– Written by Valerie Coonerty, Project Admin –
The International Association of Suicide Prevention (IASP) introduced World Suicide Prevention Day (WSPD) which takes place on September 10th every year. Endorsed by the World Health Organisation (WHO), the day aims to spread a message of hope and unity.
The theme of 2023, ‘Creating Hope through Action’ looks to heighten global awareness and diminish the stigma surrounding suicide. This call to action serves to remind us that with our behaviour, we can foster hope, strengthen prevention, and encourage alternatives to suicide.
A holistic approach to suicide prevention, one that considers both the individual and their circumstances, is essential as it can help to create a supportive and understanding society, which ultimately leads to a reduction in the prevalence of suicide. Becoming comfortable discussing suicide reduces stigma and encourages open communication. To create a society that is supportive of individuals seeking help, we must look out for those who may be struggling and provide them with care and support.
At IMS, we believe that it is our duty to prioritise people first, and we strive to embody this in all aspects of our business.
How IMS creates hope through action
The United Nations’ 3rd Development Goal of “Ensuring healthy lives and well-being at all ages” is woven into our culture through two of the IMS core principles: People First and Compassion. This is evident through the IMS Wellness Committee and IMS’ chosen Charity Partner, Limerick Treaty Suicide Prevention (LTSP).
Thoughts from our Wellness Officer, Danna-Marie Blackwell
As knowledge and research develop around suicide, thinking and understanding changes also. What was relevant for Durkheim in 1897 is still relevant today. When we feel connected, and have a sense of belonging, we are more likely to be resilient to the feelings, thoughts, and behaviours that can lead to suicide.
Belonging and Connectedness are two of the most important considerations for the wellness committee when designing the programs of events to support the team each year. From workshops on belonging and inclusion, psycho-education around stress and elevating stress, to social gatherings that draw in elements of fun, laughter, and a sense of community. As the company grows, we have the pleasure of experiencing diverse cultures within IMS and that sense of belonging, understanding, and compassion becomes even more relevant. Earlier this year the team came together to run, walk, and crawl the 2023 Regeneron Great Limerick Run for Limerick Treaty Suicide Prevention (LTSP). All of these small actions become beacons of light, supporting us, and in turn, helping us support others to experience the glimmers that ultimately support continued life”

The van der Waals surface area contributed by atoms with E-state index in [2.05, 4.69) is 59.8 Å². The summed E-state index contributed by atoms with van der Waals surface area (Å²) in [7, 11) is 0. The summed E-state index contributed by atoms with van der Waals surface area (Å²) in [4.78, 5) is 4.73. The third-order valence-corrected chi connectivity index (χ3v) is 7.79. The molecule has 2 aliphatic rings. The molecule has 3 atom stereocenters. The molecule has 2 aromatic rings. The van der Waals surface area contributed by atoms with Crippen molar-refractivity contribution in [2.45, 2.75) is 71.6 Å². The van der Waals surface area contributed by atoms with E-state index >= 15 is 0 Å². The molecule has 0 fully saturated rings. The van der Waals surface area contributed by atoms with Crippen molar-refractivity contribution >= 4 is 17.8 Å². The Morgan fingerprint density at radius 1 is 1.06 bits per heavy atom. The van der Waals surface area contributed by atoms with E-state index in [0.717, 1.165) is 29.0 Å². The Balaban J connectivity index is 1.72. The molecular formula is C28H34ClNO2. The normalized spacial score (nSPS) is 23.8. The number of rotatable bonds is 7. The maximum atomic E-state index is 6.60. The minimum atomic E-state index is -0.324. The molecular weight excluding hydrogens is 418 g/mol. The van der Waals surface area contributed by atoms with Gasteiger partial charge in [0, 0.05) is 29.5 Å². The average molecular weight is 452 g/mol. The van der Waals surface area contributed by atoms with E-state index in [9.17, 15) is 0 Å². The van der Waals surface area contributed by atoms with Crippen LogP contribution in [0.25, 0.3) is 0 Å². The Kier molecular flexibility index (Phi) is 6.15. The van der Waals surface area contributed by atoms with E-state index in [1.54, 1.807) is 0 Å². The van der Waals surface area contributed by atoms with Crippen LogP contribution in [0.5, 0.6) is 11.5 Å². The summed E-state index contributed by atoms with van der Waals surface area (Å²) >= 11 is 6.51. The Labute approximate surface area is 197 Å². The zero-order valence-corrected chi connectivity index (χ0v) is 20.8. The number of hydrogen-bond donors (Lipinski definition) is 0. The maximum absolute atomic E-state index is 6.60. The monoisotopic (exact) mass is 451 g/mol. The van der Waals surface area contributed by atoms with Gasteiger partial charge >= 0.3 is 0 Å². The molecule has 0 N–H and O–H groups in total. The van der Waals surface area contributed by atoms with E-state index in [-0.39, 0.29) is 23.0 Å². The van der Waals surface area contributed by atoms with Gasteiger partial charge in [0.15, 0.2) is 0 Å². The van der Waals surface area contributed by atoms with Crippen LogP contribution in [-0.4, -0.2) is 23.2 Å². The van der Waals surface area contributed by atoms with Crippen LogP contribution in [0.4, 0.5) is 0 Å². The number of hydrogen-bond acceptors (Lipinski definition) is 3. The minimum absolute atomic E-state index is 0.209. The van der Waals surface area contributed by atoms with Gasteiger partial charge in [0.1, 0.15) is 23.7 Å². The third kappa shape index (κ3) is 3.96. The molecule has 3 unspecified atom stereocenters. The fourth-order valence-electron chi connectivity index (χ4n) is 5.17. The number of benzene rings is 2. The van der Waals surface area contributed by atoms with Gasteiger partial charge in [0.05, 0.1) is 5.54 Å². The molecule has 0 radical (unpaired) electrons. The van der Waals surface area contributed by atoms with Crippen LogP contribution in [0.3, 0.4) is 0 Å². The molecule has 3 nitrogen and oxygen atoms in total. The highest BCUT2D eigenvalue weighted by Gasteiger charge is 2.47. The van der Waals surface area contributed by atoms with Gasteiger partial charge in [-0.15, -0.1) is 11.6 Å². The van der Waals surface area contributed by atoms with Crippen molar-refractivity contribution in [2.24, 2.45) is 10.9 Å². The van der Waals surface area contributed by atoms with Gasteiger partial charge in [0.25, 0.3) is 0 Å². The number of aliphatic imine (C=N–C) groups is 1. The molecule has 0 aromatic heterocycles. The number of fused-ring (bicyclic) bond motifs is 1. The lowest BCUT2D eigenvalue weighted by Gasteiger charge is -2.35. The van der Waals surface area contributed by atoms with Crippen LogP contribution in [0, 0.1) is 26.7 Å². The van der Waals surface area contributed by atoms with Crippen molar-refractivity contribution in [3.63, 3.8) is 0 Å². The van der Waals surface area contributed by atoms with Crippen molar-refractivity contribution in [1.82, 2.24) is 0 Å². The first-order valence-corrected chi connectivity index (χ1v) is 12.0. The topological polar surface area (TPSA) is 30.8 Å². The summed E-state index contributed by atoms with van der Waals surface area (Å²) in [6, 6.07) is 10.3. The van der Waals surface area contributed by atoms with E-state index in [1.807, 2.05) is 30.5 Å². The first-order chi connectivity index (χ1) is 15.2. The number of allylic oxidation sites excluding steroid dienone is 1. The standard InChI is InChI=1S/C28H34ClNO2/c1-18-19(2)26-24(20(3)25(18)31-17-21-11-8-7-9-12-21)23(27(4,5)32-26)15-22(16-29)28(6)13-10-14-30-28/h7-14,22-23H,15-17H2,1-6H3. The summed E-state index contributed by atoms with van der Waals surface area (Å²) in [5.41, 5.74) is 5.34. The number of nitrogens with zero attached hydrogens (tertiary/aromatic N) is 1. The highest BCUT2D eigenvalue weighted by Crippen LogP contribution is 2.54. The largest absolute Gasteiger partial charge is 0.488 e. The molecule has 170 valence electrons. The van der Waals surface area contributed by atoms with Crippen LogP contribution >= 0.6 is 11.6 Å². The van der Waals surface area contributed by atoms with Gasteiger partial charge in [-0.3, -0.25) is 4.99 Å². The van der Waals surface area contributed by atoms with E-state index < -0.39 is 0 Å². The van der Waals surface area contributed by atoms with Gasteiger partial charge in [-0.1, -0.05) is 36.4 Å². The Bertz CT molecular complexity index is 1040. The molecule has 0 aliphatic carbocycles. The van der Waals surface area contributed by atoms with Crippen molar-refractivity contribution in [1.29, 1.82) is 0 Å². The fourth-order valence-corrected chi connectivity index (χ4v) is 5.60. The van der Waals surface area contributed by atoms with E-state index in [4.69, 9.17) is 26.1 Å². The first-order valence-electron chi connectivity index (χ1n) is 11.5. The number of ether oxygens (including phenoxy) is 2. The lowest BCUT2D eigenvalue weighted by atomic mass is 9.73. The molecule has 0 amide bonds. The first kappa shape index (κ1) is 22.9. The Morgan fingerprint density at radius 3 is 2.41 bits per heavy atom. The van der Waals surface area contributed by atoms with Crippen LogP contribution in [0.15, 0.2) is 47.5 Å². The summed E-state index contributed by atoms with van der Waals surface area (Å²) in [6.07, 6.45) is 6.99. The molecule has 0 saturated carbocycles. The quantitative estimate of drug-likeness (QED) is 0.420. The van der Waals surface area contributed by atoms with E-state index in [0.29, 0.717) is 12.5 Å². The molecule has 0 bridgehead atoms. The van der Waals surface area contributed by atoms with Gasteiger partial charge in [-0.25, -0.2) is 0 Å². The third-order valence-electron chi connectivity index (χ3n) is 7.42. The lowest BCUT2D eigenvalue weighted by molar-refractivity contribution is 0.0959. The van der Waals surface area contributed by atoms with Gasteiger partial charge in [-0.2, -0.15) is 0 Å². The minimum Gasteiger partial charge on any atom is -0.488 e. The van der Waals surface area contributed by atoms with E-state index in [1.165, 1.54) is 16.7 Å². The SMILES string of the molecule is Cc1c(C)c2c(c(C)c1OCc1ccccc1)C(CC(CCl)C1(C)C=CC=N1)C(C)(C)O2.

IMS’ Charity Partner
IMS’ Project Manager, Pat Madigan is a dedicated volunteer with our charity partner, the Limerick Treaty Suicide Prevention (LTSP). In a previous blog, Pat provided an inspiring account of how his role as the link between IMS and LTSP has had a positive impact on his life.
“It’s very rewarding and fulfilling for us (the volunteers) and me personally… when you talk someone down and give someone hope and support that there is another side”Pat Madigan on volunteering with LTSP
Pat has also recently shared his story, in conversation with Michelle Meaney – Secretary, LTSP and Jean Lyons – Virtual Events Lead, on an IMS podcast.
What steps can I take
- Increasing Awareness: Build your confidence in recognising and connecting with people that you believe may be at risk of suicide by taking part in training programmes such as:
- LivingWorks start (90-minute online program)
- safeTALK, 3.5-hour face-to-face program
- Click here for further examples of support and information.
- Social Support: Connection and support can reduce loneliness, which is a significant factor in suicidality. Those who feel as though they are supported socially are less depressed, more resilient, and are less likely to die by suicide.
- Reduce stigma: A more mental health literate and understanding society that promotes help-seeking behaviours, free of judgement or discrimination is essential. Conversations should be free of stigma, prejudice and, judgment. For example, avoid using the word “commit” suicide, and instead opt for neutral terms such as “died by” suicide.
- Communication: Encouraging open and non-judgemental communication about suicide can be vital as it allows for early intervention and support. The HSE (Health Services Executive) provides helpful tips regarding being a good listener and supporting someone who you think may be suicidal.
- Building Hope: Providing care and support can help build hope for those struggling. This can be cultivated through positive social interactions and empathy. Connect with or volunteer within your community to promote positive mental health and well-being with compassion, sharing positive messages of hope.
Should you ever find yourself in a situation where you need to use immediate support services to provide aid to others, having helpline numbers saved on your phone can be invaluable. You can find urgent help numbers here and additional non-emergency support lines here.
If you have been affected by the content of this blog, we would direct you to seek further support:
- on the phone – freephone Samaritans on 116 123
- by text message – text HELLO anytime day or night to 50808
- online – MyMind, visit www.mymind.org
- face-to-face – Pieta, visit www.pieta.ie or freephone 1800 247 247
Call the HSE YourMentalHealth Information Line, anytime day or night, for information on mental health, and what other services and supports are available near you – freephone 1800 111 888 or visit www.yourmentalhealth.ie.